Striking/Fielding Lesson Plan
Tactical Skills and Focus:
· Striking ball with a wicket into open space away
from the opposing team’s fielders
· Strategic defensive field positioning
A Stoolball match is played by 2 teams of 11 or less players. In mixed games there should be
a maximum of six men in each team. Each team has one "innings" in which their players "bat" and attempt to score "runs" (points)
while the opposing team "bowls" aiming to get the batsmen "out" and limit the number of runs scored. Each set of eight balls
delivered by a bowler is called an "over" and an innings ends either when the set number of overs has been played or when
all but one batsmen are out.
To begin, the captains of each team decide the number of overs that will be played, toss a coin
to determine which team will bat first and agree the boundaries of the pitch.
To start, the first two batsmen position themselves in front of each wicket and the other team
spread out over the pitch in order to "field" the ball as quickly as possible after the batsmen strikes it. The most important
"fielder" is the "wicket keeper" who stands directly behind the wicket being bowled at.
For each over, a bowler is chosen by the captain and that person must bowl eight legitimate balls
from within a bowling crease aiming to hit the wicket at the other end. The batsman who is at the target wicket tries to ensure
that ball does not hit the wicket while also attempting to score runs. Both of these objectives are usually achieved by hitting
the ball with the bat.
Each over is bowled in the opposite direction to the previous over and the same person must not
bowl two overs consecutively. This necessitates the fielders changing position between overs.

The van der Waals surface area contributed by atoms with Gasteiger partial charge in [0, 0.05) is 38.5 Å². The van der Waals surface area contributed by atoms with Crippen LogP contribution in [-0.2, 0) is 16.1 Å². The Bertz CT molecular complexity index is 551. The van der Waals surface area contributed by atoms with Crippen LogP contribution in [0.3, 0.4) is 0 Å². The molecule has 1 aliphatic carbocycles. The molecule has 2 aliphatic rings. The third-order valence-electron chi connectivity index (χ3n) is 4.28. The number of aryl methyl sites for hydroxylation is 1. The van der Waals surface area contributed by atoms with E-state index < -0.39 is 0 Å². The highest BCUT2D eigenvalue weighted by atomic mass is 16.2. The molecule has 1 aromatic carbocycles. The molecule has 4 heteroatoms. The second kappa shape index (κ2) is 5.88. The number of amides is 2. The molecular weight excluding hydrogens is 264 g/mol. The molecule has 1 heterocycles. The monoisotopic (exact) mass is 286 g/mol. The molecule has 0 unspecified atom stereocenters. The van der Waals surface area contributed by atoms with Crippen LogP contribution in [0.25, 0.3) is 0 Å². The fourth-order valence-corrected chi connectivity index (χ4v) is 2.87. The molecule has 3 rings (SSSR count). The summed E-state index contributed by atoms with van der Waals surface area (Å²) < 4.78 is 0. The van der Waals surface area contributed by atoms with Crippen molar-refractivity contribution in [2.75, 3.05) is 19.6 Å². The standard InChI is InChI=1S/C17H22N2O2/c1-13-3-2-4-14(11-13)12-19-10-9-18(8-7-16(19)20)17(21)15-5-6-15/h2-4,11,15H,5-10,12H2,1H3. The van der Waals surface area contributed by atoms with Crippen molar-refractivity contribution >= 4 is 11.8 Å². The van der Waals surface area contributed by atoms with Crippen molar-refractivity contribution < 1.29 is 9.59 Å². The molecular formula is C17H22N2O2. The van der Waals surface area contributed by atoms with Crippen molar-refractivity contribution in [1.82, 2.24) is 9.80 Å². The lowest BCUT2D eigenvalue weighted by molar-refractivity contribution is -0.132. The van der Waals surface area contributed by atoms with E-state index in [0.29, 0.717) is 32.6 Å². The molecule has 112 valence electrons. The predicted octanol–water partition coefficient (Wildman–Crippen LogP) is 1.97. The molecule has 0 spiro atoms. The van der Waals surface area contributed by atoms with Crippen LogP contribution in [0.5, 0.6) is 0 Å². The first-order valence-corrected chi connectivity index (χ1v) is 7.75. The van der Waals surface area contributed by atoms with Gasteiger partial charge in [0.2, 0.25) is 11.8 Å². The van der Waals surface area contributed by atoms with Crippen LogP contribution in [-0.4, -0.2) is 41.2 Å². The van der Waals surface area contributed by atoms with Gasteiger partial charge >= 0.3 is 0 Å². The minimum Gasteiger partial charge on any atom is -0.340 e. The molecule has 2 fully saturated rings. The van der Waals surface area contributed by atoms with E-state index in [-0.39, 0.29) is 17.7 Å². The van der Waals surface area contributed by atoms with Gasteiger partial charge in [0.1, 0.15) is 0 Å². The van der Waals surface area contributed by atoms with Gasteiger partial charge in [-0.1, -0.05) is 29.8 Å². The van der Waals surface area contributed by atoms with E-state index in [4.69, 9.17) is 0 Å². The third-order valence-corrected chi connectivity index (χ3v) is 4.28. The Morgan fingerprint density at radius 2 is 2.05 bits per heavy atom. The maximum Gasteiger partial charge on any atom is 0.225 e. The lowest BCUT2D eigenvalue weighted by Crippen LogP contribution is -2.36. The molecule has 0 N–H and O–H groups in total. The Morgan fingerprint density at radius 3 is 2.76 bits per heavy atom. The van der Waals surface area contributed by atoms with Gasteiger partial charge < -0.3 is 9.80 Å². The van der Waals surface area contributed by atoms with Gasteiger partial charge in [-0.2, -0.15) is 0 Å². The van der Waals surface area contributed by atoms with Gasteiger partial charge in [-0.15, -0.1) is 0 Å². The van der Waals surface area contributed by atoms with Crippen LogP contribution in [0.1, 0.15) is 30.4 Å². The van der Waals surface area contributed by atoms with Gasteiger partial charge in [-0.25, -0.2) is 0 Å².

A bowler must deliver the ball:
- only when the batsmen is ready
- with both feet behind the bowling crease and within the bowling crease returns
- above the no-ball line on the stake
- so that it does not bounce before the wicket
If the above rules are not met, a "no ball" is declared. If the ball is delivered so high or so
wide of the wicket that the batsmen does not have a fair chance to hit it, a "wide" is declared. Every time that a no-ball
or wide is bowled, a run is added to the batting team's score and the ball does not count as one of the eight balls of the
A run up is allowed but in mixed matches the run up must start in front of the wicket being bowled
A run is scored if both batsmen run from one wicket to the opposite wicket, passing each other
en-route and touch the wicket or stake upon arrival. The batsmen can run backwards and forwards between the wickets scoring
runs in this fashion after the ball has been struck for as long as they judge it is safe to do so. The batsmen will normally
stop running as soon as they perceive there is any chance that one of them might be "run out".
Four runs are automatically scored if the ball hits or crosses the boundary having first touched
the ground. Six runs are automatically scored if the ball crosses the boundary without first touching the ground. Whenever
a boundary is scored like this, any runs that the batsmen ran between the wickets are ignored.
If the batsman fails to hit a legitimate delivery but nonetheless runs are still obtained, these
runs are referred to as "byes".
If the fielders make a mistake and allow the batsmen to score more runs when they had previously
stopped running, these are called "overthrows". If some runs have been scored by running
between the wickets and then the fielders err so badly that they throw the ball over the boundary, the 4 runs for the boundary
are given in addition to the runs already scored.